Each year, the team at Fodor’s puts together a definitive list of where to travel next. This year, our seventh annual ranking includes buzzy cultural happenings, hip cities, and off-the-beaten-path destinations that spark the imagination. Immerse yourself in nature at Canada’s National Parks, discover Scandinavian cool in Helsinki, and indulge in local cuisine in Chiang Mai. Even if you can't make it to any of these places, the important thing is to travel. 2017 could shape up to be a thorny year, so practice self-care and indulge in your vacation days. From natural wonders to up-and-coming hot spots, here are 25 places to inspire you to travel in 2017.
The Caribbean headquarters of then-Captain Horatio Nelson offers a freshly minted UNESCO World Heritage Site and stunning beaches for yachtsmen and landlubbers alike.
With a recent airport overhaul, strategic location, and new UNESCO World Heritage Site—the exquisite walled Georgian-style Naval Dockyard (AKA Nelson’s Dockyard)—Antigua has positioned itself as a fantastic base for Caribbean exploration. It's a fine scenic “entry-level” destination for travelers seeking the quintessential beach experience with minimal hassle (English-speaking, U.S. dollars accepted, plentiful nonstop flights from the East Coast, duty-free shopping galore). Antigua is also increasingly embracing sustainable tourism, given the islets tossed like dice from a gambler's hot hand off its east coast and many beautiful beaches (one for every day of the year, as the ads boast).
Where to Stay: Antigua offers accommodations to fit most budgets, from small inns to condo resorts to all-inclusives, with several more properties slated to open in 2017. Stay within the UNESCO complex at the venerable yet modernized Admiral's Inn (fondly dubbed The Ads), where Nelson and his crew reputedly frequented the weathered wooden bar. In the “if luxe could kill” category, the island offers two smashing all-inclusive properties with white-glove service and splendid cuisine, Jumby Bay and Curtain Bluff.
Insider Tip: Consider taking a puddle-jumper or bumpy ferry ride to Antigua’s blissfully untrammeled sister island, Barbuda, a throwback to the old-time Caribbean that resembles one glorious beach ringed with pyrotechnic reefs. (Go now before major development takes hold: Even Robert DeNiro is associated with a project.) Or visit neighboring Montserrat, which remains a fascinating eco-destination where you can hike, scuba dive, lime, visit the ruins of former capital Plymouth (a latter-day Pompeii), and learn about the damage wrought by the Soufrière at the world-class Montserrat Volcano Observatory.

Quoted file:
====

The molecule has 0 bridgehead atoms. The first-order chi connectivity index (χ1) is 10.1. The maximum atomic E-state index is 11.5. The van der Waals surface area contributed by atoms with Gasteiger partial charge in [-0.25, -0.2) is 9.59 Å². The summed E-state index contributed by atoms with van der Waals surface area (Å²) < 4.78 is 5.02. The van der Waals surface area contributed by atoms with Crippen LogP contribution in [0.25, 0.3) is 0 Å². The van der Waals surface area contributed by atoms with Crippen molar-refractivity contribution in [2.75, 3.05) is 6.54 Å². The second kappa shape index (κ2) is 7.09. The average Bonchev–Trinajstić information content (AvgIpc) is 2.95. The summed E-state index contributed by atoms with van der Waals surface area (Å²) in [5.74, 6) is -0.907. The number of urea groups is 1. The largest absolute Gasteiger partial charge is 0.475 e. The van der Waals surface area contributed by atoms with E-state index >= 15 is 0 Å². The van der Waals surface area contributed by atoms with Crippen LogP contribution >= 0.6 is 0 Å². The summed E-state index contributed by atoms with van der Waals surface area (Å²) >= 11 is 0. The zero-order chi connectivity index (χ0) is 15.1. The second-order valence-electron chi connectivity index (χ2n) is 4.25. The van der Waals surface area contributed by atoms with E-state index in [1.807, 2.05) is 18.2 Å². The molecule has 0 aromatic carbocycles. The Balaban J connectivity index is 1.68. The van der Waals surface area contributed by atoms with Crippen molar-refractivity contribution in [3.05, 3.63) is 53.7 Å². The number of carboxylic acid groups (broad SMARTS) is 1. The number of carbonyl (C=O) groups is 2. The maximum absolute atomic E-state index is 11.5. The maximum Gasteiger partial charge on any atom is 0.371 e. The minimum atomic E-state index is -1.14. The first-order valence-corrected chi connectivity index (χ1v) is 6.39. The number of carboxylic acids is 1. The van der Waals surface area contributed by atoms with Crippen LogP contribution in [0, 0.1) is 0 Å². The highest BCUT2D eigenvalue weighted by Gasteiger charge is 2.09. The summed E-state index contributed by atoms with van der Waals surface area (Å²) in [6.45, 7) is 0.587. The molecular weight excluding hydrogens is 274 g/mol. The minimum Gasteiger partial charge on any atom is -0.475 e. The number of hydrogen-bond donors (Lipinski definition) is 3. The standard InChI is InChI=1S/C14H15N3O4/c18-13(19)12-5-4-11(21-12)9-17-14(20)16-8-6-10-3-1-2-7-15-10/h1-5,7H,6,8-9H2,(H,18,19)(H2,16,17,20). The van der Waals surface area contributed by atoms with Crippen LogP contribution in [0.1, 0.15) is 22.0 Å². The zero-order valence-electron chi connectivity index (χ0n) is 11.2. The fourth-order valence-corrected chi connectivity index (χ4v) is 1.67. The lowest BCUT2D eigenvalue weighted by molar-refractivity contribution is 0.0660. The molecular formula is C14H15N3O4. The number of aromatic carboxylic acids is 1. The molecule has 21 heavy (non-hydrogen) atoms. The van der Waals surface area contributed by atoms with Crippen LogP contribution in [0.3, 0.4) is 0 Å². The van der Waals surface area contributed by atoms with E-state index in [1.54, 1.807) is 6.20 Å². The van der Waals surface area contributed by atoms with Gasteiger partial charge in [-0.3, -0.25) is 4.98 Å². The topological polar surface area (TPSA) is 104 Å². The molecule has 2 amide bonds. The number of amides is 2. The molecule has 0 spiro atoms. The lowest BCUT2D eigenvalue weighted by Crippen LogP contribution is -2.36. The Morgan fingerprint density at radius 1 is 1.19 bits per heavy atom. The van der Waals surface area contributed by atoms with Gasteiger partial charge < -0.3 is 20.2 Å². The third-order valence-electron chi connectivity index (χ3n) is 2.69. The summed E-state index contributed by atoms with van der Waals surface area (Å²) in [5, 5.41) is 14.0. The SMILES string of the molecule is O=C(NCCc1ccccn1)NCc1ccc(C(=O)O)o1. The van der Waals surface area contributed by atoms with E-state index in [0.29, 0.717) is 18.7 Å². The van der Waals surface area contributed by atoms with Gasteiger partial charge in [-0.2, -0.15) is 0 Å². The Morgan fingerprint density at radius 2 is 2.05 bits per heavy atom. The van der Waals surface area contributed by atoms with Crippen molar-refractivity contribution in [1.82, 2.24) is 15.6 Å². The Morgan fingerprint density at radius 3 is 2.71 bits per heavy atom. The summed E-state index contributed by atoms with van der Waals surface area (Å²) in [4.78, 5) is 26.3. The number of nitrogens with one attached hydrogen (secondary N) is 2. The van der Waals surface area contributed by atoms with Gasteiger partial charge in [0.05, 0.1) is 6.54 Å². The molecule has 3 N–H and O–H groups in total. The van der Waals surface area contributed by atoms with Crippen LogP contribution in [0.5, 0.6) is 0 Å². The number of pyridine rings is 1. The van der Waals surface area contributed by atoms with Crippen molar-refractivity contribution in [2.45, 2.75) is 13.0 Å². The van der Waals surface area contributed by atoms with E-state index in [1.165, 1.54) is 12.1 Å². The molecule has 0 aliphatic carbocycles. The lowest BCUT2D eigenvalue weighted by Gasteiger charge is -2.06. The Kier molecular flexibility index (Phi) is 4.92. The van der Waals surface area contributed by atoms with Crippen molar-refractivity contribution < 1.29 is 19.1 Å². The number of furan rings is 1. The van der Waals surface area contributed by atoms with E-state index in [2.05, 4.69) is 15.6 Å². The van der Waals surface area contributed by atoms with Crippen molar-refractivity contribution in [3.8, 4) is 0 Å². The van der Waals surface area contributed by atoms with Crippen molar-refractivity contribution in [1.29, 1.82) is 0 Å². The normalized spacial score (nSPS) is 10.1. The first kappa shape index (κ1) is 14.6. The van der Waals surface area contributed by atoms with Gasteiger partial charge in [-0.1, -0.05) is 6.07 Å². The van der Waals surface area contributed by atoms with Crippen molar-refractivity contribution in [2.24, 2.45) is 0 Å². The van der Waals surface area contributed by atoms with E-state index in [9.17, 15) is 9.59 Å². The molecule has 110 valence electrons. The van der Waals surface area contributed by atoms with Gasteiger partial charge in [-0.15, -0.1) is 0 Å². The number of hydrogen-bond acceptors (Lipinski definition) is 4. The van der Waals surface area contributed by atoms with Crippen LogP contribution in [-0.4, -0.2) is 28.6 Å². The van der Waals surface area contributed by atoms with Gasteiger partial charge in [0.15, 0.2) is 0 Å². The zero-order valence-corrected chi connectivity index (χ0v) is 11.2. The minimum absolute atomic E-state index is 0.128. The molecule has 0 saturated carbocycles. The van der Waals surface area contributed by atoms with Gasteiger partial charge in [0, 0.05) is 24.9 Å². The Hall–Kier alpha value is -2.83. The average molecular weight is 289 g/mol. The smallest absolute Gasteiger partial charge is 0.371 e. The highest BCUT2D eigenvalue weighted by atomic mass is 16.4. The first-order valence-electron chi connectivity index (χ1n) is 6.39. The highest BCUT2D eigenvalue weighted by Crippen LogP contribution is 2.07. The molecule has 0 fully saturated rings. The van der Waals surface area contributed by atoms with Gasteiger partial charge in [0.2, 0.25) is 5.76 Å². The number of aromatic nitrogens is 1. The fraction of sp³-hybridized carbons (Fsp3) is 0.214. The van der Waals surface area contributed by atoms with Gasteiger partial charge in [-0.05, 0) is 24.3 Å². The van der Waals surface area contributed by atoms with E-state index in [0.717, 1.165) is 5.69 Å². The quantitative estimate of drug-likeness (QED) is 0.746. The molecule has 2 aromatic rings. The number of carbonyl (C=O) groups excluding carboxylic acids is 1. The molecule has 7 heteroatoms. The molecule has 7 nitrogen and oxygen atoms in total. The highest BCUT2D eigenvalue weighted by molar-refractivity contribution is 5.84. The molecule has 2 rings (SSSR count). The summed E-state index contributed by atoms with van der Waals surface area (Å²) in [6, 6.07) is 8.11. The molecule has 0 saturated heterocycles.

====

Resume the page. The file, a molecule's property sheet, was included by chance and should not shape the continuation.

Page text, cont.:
When to Go: Peak season follows the general Caribbean model: mid-December through mid-April. June through November is the official hurricane period; the most devastating storms usually fall in August and September. Prices drop as much as 40% during the less active shoulder months of May, October, and November. Note that many restaurants and shops around the Dockyard in English and Falmouth Harbours, which cater to yachters, close from June to mid-October.
PLAN YOUR TRIP: Visit Fodor’s Caribbean Travel Guide
A cultural renaissance is under way in South Africa’s Mother City.
When apartheid ended in 1994, Cape Town—and the rest of South Africa—descended into a severe identity crisis; it seemed no one wanted anything to do with their own heritage. Since then, South Africans have slowly come to terms with the past, following Nelson Mandela’s commitment to reconciliation and forgiveness. A renewed appreciation of Cape Town’s diverse cultures and traditions is fueling a cultural renaissance, reflected in its cuisine and arts. Take, for example, the opening of the Zeitz Museum of Contemporary Art Africa in September 2017; destined to be Africa’s largest contemporary art museum, it’s already been dubbed one of the world’s most influential art museums by CNN. Top that off with its spectacular natural setting in the shadow of Table Mountain, vineyards less than an hour away, and a weak rand (sorry, Capetonians – but it’s great for the rest of us) and Cape Town is fast becoming one of the world’s top destinations.
Where to Stay: Cape Heritage Hotel in the Central Business District occupies two beautifully restored 18th-century buildings and is perfectly situated in trendy Heritage Square. Even if you don’t stay at the Belmond Mount Nelson Hotel, it’s worth stopping by this colonial-era grande dame for afternoon tea.
Insider Tip: Join Capetonians in their Saturday morning ritual: go on a hike (perhaps up Table Mountain or Lion’s Head), then head to a market (Woodstock’s Neighbourgoods Market in the Old Biscuit Mill is a foodie legend).
When to Go: The best weather is during the dry summer months of late January to late April.
PLAN YOUR TRIP: Visit Fodor’s Cape Town guide
—Barbara Noe Kennedy
France’s Renaissance City beckons wine lovers and history buffs alike.